Fit, fat, and more

There has been quite a hullabaloo in the size acceptance world about a study that was released earlier this week in the Archives of Internal Medicine. The study, titled "The Joint Effects of Physical Activity and Body Mass Index on Coronary Heart Disease Risk in Women," spawned dozens of news headlines, like "Study Gives the Skinny on 'Fit but Fat'," and "Exercise-heart study casts doubt on 'fit but fat' theory."

Which basically did nothing but add fuel to the fire of the diet hysteria that is engulfing the nation. Granted, the fire is burning sufficiently hot that it's kind of like adding kindling to a kiln, but we don't need any more, either. Much of the response to the study and the articles have been of the moralizing-from-the-high-horse philosophy. We TOLD you that you needed to get off your fat butt and lose some weight. NOW look at the pickle you're in.

Many people--even those in the health profession--look at the idea of "fit and fat" as kind of a cop out by fat people. It might not be what they directly say, but much of the thinking on the subject tends in that direction. It's an excuse, they think, by fat people who just have no willpower and can't lose weight. Except that dieting isn't about willpower and desire; millions of years of evolution can trump willpower and Jenny Craig in a heartbeat. Your brain doesn't want you to starve* and will take every effort to make sure that you eat.

And yes, dieting is a form of starving. Maybe not the Ethiopian kwashiorkor kind, but if you're not eating enough, even a little less than enough, your body and brain go into starvation mode.

So whatever the response to this study is, there remains the simple fact that DIETS DON'T WORK and there is no proven method to make large groups of people lose weight and keep it off long term.

Where are we left, then?

The study itself has some serious flaws, and I will leave it to other people with more time to deconstruct it. But even if the results of this study are true, even if they are, what then?

It might just be an inherent genetic risk factor. You can't do anything about the weight your genes want you to be at. I think of it this way. I have very fair skin- to the point where I tend to glow in photos. I have to look for cover-up in things like "ghost" shades. I got fair skin because my family ultimately hails from northeastern Europe. It means that my risk of skin cancer is higher than those who have darker skin tones.

There's not a damn thing I can do about this. I wear sunblock religiously to reduce my risk. I stay out of the sun the best I can during the most intense hours. But it's part of the genetic draw. I likely have other traits that might reduce my risk for other diseases. Again, I have no control over this.

So if your weight is meant to be at the upper end of the spectrum (or even higher than our society deems "healthy" or "acceptable," which is, you know, practically everyone), it might raise your risk of heart disease. There's no evidence concluding this for sure, but for the sake of argument, let's say there was this evidence. Just like my fair skin/skin cancer combo, it might just be something you have to accept. Not in a oh-crap-I'm-doomed-forever kind of way, but in a proactive way. Enjoyable physical activity is an important part of health. So is sunblock. It can reduce your risk of disease for which your genes might otherwise put you at higher risk.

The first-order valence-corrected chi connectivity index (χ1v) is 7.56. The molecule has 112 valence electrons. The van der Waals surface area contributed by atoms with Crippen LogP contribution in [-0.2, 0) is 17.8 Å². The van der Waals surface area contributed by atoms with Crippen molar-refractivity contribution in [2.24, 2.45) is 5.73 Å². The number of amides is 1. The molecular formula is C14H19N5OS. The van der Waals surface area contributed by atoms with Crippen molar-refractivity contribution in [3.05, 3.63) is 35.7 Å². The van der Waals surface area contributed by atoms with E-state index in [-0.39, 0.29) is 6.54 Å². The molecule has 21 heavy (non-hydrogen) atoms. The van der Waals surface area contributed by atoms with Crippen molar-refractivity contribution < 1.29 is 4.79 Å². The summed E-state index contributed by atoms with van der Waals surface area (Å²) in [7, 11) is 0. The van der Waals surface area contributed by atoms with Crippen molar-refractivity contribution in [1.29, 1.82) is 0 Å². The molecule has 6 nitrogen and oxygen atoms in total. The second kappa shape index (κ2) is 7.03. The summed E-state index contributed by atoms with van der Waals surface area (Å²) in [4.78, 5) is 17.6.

This study, true or not, doesn't mean that you need to go out a diet. It would be like me using that spray-on tanning stuff (and orange you glad I did!). My skin color might be darker, but it would do precisely nothing to reduce my risk of skin cancer. Dieting won't help reduce your risk. At best it will make you batty and cranky. At worst, it will put you at risk for developing an eating disorder and ruin your physical and mental health.

The take home message remains the same: accept your weight, regardless of your size. Take care of yourself. It's the best thing you can do for your health- and your sanity.

*Unless you have the peculiar neurochemistry that makes starving, I don't know, preferable to eating.

1 comment:

Rachel said...

I wrote about this study, too. The special interests funding it really gives me cause for concern. So too its flawed methodology for collecting data.

I find it ironic that an obesity researcher at my university, who usually releases equally flawed studies claiming fat people to be less productive workers, just released a report on how most diets don't work. In essence, she said that no one really knows how to make people lose weight and keep it off in a healthy manner. The story is here:

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I'm a science writer, a jewelry design artist, a bookworm, a complete geek, and mom to a wonderful kitty. I am also recovering from a decade-plus battle with anorexia nervosa. I believe that complete recovery is possible, and that the first step along that path is full nutrition.

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nour·ish: (v); to sustain with food or nutriment; supply with what is necessary for life, health, and growth; to cherish, foster, keep alive; to strengthen, build up, or promote


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